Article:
Is this the end of the Chief Rabbinate in Israel?

They have no place in Judaism at all, certainly in the 21st century.

Chief Ashkenazi Rabbi David Lau.  (photo credit: NOAM REVKIN FENTON / FLASH 90)
Chief Ashkenazi Rabbi David Lau.
(photo credit: NOAM REVKIN FENTON / FLASH 90)
Judaism has no pope. The last time Jewish religious authority was highly centralized was the Gaonate in Babylonia more than 1,000 years ago. The first siddur – “order of prayer” – was the result of questions posed by the Jews of Spain around 860 CE to Rav Amram Gaon. While the siddur was important, Rav Saadia Gaon created a successor “liturgical masterpiece” between 928 and 942. But Rav Amram’s response of the “responsa literature” indicates the reliance of Jews throughout the known world on the leaders of the Babylonian seminaries for conducting Jewish ritual. Rav Amram set the order for most prayer books. Yet, that centralization in Baghdad would soon fade with independent rabbinic establishments along the Rhine River (Ashkenazi) and in Muslim Spain and North Africa (Sephardi). Even with a towering figure like Maimonides in Egypt in the 12th century, rabbis were still independent in their rulings free from any central authority.
While the Chief Rabbinate of Israel only has sway in the Jewish state, it should be realized now that, as the Diaspora declines, the Israeli chief rabbis will be the ultimate religious authority in world Judaism. That is dangerous and a break from past Jewish history. While I celebrate the appointment of Rav Abraham Isaac Kook as the first chief Ashkenazi rabbi – he certainly deserved the honor – this office was granted by the British Mandate and its concept of a “Chief Rabbi” in England. It was also rooted in the politics and religion of the Ottoman Empire. They have no place in Judaism at all, certainly in the 21st century.
The Chief Rabbinate has become more highly politicized with each passing year. It has had nothing imaginative to say about “who is a Jew?” and has failed to creatively address a host of issues that rabbis in the past have grappled with. Perhaps the onset of modernity and the creation of a state by irreligious socialists and nationalists – as well as the different denominations of Judaism in America – have them running for the exits. They are here to enforce the status quo. It is a travesty. Hillel the Elder, 2,000 years ago took the daring step of instating prosbul to react to a societal crisis sparked by a commandment in the Torah to remit debts in the shmita year. He dealt with this imaginatively and creatively without subverting Torah Law. The Chief Rabbinate, on a host of issues, lacks the imagination and guts of Hillel. We yearn for better.
To the chief rabbis – what have you done about the crisis of the aguna – the chained woman whose husband refuses to grant her a divorce? She is shackled for years and cannot marry again. She cannot give birth to children. An easy and enduring solution would be an addendum to the ketubah agreeing that the husband will grant a divorce, if that tragically happens. Since when is this considered a radical subversion of Halacha? Hillel’s prosbul used the court system in a much more radical way to ensure that the poor would receive loans before the shmita year. There is no halachic defense of the failure to prevent the aguna. It is a lack of guts. It is a lack of imagination. It is a lack of creativity.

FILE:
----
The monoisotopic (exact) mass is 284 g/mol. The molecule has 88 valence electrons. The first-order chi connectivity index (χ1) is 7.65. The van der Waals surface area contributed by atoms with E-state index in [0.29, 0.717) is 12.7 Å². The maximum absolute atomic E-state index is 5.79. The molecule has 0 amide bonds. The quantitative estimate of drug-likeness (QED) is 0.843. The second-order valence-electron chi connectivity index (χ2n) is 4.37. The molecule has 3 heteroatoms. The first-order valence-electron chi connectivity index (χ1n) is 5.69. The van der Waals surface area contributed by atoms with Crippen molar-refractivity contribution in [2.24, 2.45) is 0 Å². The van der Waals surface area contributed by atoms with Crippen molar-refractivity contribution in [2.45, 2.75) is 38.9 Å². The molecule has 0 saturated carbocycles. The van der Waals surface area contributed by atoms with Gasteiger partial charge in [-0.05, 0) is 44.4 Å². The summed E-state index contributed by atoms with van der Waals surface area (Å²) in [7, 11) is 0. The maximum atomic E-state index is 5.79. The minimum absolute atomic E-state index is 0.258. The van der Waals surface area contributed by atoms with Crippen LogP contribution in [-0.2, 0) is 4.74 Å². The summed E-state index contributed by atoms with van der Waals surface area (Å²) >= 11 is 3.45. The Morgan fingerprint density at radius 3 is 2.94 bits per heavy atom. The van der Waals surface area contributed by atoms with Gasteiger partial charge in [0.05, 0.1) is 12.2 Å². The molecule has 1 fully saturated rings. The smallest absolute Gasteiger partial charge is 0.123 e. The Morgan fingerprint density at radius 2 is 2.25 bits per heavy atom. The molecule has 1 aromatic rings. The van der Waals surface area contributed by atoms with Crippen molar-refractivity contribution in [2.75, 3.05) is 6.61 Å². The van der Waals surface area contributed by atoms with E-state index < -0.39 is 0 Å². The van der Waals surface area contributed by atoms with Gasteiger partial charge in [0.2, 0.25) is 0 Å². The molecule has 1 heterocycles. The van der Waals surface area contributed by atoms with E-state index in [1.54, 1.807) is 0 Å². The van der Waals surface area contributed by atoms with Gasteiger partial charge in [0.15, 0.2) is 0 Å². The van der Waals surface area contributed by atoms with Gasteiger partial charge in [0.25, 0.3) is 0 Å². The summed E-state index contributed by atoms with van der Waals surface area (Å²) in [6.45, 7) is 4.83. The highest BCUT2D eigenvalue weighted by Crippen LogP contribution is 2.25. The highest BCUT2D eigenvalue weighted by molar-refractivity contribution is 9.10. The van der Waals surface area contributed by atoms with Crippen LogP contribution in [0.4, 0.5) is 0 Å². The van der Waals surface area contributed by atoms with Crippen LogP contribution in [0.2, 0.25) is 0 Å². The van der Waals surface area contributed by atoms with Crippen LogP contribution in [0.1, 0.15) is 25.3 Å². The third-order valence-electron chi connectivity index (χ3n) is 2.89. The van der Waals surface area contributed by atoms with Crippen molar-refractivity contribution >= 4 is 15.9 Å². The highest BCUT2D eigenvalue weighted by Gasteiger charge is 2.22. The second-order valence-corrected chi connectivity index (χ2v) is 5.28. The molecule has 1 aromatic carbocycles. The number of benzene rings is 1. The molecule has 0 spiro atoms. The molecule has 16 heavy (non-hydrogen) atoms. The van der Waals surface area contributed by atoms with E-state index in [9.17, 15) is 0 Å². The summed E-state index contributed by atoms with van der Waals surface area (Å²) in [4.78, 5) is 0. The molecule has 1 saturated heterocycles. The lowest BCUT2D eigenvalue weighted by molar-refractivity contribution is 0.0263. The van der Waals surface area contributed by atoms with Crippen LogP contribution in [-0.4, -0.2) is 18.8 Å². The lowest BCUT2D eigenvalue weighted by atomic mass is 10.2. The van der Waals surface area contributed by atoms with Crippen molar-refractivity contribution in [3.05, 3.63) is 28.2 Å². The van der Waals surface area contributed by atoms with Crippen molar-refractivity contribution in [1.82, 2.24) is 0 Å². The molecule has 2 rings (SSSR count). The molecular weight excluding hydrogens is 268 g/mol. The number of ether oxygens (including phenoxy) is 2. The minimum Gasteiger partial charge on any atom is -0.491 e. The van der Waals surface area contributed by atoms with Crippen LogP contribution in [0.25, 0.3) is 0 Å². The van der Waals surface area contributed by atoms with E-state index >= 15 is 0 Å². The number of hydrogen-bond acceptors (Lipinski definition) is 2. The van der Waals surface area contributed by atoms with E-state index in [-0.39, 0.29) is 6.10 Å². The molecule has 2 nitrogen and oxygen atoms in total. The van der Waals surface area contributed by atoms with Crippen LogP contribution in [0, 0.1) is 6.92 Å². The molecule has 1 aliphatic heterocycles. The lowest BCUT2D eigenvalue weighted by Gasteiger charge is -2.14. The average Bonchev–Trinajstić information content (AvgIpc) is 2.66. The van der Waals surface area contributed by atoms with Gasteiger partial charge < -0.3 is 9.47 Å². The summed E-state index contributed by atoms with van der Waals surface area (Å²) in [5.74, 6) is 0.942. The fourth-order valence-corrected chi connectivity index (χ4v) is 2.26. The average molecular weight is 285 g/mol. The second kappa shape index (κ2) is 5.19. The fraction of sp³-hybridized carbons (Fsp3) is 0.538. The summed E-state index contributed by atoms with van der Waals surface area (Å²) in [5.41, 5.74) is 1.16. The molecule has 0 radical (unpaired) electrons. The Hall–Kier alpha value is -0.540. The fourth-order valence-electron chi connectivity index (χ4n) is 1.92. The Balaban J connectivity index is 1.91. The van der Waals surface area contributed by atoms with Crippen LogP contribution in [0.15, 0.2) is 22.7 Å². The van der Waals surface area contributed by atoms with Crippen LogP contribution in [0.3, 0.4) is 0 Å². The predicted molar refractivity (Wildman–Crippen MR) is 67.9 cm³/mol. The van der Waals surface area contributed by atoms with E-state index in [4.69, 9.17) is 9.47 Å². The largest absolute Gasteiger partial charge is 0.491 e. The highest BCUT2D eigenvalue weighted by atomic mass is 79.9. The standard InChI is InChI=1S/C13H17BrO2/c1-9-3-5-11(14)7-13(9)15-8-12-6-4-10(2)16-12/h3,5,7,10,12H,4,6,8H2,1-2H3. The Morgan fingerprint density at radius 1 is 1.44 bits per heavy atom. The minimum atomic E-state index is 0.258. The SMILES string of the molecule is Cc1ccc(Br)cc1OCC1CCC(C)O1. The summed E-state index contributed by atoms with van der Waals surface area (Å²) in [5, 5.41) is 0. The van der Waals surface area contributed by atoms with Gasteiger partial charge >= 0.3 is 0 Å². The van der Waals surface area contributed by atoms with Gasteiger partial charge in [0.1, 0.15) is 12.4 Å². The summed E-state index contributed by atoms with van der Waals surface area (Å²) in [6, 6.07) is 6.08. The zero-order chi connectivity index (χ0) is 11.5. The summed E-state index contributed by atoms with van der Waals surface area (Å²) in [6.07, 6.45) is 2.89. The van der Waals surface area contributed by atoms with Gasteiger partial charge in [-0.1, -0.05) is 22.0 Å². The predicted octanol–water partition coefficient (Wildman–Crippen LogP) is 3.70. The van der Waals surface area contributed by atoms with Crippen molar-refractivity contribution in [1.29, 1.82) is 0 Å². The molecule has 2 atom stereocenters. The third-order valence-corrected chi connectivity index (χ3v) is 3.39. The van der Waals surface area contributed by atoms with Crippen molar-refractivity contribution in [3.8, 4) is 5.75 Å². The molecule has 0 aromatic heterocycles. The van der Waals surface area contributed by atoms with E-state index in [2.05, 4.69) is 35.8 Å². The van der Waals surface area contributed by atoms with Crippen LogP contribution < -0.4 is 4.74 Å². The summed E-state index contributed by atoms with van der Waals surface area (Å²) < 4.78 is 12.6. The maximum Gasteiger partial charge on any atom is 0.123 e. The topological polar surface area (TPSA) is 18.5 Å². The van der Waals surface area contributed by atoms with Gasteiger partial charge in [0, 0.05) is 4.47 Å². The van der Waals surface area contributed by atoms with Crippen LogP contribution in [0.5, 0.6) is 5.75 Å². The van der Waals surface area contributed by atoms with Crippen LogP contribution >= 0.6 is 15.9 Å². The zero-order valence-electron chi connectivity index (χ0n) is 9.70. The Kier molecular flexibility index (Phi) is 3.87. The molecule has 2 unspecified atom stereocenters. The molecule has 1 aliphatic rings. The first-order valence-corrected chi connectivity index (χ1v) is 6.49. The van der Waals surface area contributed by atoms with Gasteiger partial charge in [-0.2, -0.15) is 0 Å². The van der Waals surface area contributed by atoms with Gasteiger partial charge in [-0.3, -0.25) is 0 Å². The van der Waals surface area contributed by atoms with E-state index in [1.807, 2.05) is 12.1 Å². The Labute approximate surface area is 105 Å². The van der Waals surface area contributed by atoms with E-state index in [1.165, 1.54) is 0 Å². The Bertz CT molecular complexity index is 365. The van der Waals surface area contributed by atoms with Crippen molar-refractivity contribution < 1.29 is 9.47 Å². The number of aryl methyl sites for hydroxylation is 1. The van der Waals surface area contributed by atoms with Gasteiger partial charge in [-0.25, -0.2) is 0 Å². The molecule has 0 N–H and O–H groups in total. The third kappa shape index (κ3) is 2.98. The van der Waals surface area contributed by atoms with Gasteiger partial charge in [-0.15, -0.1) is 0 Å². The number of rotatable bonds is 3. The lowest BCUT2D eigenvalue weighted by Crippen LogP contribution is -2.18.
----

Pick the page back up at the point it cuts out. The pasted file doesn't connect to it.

To the chief rabbis – what are you doing about those 250,000 Israelis from the former Soviet Union in limbo, caught between the Law of Return and the lack of a religious identity based on matrilineal descent? You demand that potential converts perform every mitzvah or the conversion is not accepted. Do most of those born as Jews according to Halacha perform every mitzvah? It is a double standard. Instead of rewarding these immigrants with a Jewish identity based in Judaism – and not solely a political identity – you ignore the commitment to the Jewish people they have expressed: making aliyah, serving in the IDF and participating in political, economic and social life. They tell us that to do so would be to go down the “slippery slope” toward negating all the mitzvot. They are scared. Any creativity in crafting Jewish Law frightens them. They have carved out their seats of power and never want to relinquish them. These issues will never be resolved. And a central body of cowards is not going to resolve them.
They care little about the life and spirit of most Jews – just as long as they can intrude now and then to perform life-cycle rituals for those who know little about Judaism. How about teaching them? Too much trouble. Rock the Boat. The End. Impossible.
One could argue that the decentralization model worked well in the Diaspora of the past but is a necessity in a sovereign Jewish state. The reality is that no one is satisfied, except the establishment rabbinate, its funding, and its bureaucracy. The system will eventually collapse under its own self-importance and lack of imagination. Meanwhile, women remain chained and Russian Jews remain in a state of uncertainty. The Chief Rabbinate can pat itself on the back – the institution is a real success. Not in this world.
The writer is rabbi of Congregation Anshei Sholom in West Palm Beach, Florida.